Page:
This holiday season is a make or break opportunity for traditional retailers. They are engaged in a turf war with Amazon and are now using heavy discounting as a last ditch effort to prevent migration of customers to Amazon (NASDAQ:AMZN). Bloomberg news recently published an article where it looks at a Market Track study of holiday circulars. The study points at the higher levels of discounts available within stores compared to last year. Major retailers like Wal-Mart (NYSE:WMT) are giving an average discount of 39 percent compared to 35 percent offered last year. Target (NYSE:TGT) has increased average discounts to 38 percent from 36 percent. Other retailers have also followed suit.
Fig: Higher discounts given by retailers to attract customers
Retail business has always been fiercely competitive as there are few differentiators within rivals. In the past few years, some companies have been able to create decent moats. Wal-Mart did it with its scale, Whole Foods Market (NASDAQ:WFM) created a moat with higher-quality goods and dollar stores used their proximity to customers as a distinct advantage.
Amazon's moat is its prime membership through which it can tap a loyal user base to deliver ever more goods and services. Not only is the level of prime membership increasing within US, but there is also higher density of fulfillment centers. Currently 44% of domestic population is within 20 miles of an Amazon delivery station compared to only 7% in 2012. Going ahead, we should see this number reach high-70s to 80s level as Amazon increases its footprint in the remaining white spaces.
However, the reason why Amazon has the strongest moat is due to its stock. YES!!! Low profitability is also baked in within the stock price of AMZN. Current investors in Amazon do not look ahead for the dividend growth provided by the company or forward PE multiples or any other parameters which are a must for retailers.
If Wal-Mart declares a lowering of dividend, it will play havoc with its stock price. Hence, the company needs sustainable profit margins as it tries to turn around. Similarly, other retailers need respective PEs to make a case for investment. However, if Amazon, which is trading at over 170x PE, were to forecast loss for the next few quarters, the impact on price would be minimal. If the company can continue to deliver 20%-plus growth in sales, investors would be willing to forego dividends, massive logistic expenses, investments in new products or services, etc.
Brick-and-Mortar retailers caught between a rock and a hard place
These holiday promotions certainly help in lifting the sales number and also provide incentives for customers to visit the stores, but they also end up squeezing the margin. Last year, when Target gave similarly heavy discounts, it saw the comp sales rise by 1.9 percent, however, its gross margin also slipped from 28.5 percent to 27.9 percent. An additional 2 to 7 percentage point discount in this year would create further pressure on margins.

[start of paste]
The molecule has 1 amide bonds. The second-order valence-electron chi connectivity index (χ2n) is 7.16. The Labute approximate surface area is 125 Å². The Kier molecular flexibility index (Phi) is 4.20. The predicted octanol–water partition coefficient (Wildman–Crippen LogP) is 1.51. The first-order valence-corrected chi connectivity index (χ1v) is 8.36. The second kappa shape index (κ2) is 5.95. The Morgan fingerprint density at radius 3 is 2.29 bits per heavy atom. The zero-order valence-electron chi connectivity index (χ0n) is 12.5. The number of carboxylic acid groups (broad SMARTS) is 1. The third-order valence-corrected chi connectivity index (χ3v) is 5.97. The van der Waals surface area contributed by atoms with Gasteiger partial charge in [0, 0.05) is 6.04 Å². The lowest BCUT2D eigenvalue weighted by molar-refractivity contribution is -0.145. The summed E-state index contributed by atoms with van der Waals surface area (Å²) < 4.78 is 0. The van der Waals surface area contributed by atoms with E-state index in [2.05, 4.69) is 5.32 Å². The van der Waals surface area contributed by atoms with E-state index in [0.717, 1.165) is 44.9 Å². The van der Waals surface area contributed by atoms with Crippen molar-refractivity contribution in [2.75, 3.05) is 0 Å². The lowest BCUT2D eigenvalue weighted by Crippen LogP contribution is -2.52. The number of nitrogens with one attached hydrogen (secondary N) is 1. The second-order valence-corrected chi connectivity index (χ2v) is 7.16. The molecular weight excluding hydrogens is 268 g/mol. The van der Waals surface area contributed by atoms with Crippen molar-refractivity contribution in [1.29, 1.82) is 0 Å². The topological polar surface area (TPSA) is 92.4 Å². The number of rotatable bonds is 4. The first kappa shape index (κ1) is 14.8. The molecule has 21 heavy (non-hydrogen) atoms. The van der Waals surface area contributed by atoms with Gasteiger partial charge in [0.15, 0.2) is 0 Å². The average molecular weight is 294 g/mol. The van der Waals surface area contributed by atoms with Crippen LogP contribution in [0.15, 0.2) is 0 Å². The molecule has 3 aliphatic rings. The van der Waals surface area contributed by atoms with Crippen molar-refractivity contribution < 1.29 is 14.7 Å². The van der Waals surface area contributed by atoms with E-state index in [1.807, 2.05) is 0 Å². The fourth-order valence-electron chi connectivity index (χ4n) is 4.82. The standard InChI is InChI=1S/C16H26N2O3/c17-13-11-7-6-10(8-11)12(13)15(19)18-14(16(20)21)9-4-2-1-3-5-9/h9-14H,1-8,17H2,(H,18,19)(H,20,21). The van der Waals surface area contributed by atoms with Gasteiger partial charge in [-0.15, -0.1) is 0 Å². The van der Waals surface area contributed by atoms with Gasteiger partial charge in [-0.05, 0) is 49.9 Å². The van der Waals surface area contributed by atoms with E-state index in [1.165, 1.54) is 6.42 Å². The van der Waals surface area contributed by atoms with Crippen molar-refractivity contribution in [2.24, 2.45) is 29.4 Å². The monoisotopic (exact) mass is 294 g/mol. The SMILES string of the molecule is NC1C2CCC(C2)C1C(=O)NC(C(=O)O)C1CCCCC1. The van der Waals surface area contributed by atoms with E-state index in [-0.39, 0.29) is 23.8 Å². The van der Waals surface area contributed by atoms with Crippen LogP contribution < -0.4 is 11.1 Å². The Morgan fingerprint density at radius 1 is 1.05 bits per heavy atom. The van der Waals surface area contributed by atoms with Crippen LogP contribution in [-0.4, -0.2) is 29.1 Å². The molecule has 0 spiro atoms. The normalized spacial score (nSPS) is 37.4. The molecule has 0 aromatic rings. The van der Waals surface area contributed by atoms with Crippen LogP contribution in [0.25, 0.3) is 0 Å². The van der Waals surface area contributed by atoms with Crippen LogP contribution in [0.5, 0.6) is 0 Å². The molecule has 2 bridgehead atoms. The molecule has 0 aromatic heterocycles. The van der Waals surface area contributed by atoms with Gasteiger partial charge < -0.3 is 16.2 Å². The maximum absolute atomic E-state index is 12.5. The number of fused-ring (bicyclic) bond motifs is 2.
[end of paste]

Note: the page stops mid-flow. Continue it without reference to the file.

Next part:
The traditional retailers cannot focus on sales growth, but have to show reasonable profit margins for dividends, investments and buybacks (in cases like Wal-Mart). This puts a ceiling limit to the level of discounts which the retailers can give. Seamless comparison of prices between different stores adds to their woes. It leaves little wiggle room to increase prices.
Online shopping options will continue to provide better deals than traditional stores, especially when one factors in the fuel costs and time invested in making purchases. Unless brick-and-mortar stores can move away from pricing and provide better "shopping experience" to customers, there will be a faster migration of buyers to online alternatives.
Amazon against other online options
Other retailers have increased their online capabilities and are looking for more omnichannel strategy. This not only requires massive investments, but also a change in leadership to a more tech-centric management. Wal-Mart has taken one of the boldest steps by not only purchasing Jet.com, but also giving its head, Marc Lore, a greater power over the future online segment of the company.
However, Amazon is light years ahead of other online retailers. Last year, the company cornered 60% of online sales growth in US. Further expansion of private labels and video services would give Amazon additional edge over other online competitors. It is also becoming a big player in international markets like India and is looking to enter Southeast Asia. But the biggest advantage with Amazon will remain its ability to grow without the pressure to deliver profits. If there is a race to the bottom within online retail space, Amazon will be a clear winner.
Even on a long-term horizon, retailers like Wal-Mart have little chance of taking away online market share away from Amazon. This is one of the reason why even a long-term investor like Buffett dumped Wal-Mart's stock during the quarter when it made the Jet.com purchase.
Amazon continues to attract bearish and bullish views on the future of the company. The current discount levels during the holiday season show a move of desperation from traditional retailers. They might not only see a big margin squeeze during Q4, but would also be forced to make major course correction in 2017. They would need to use levers other than pricing to attract customers to their stores and make it worth their while.
Amazon has significant tailwinds which support the bullish sentiment for the company. These include higher prime membership penetration, greater fulfillment center footprint, international growth prospects and increasing preference for online purchases by customers.
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I wrote this article myself, and it expresses my own opinions. I am not receiving compensation for it (other than from Seeking Alpha). I have no business relationship with any company whose stock is mentioned in this article.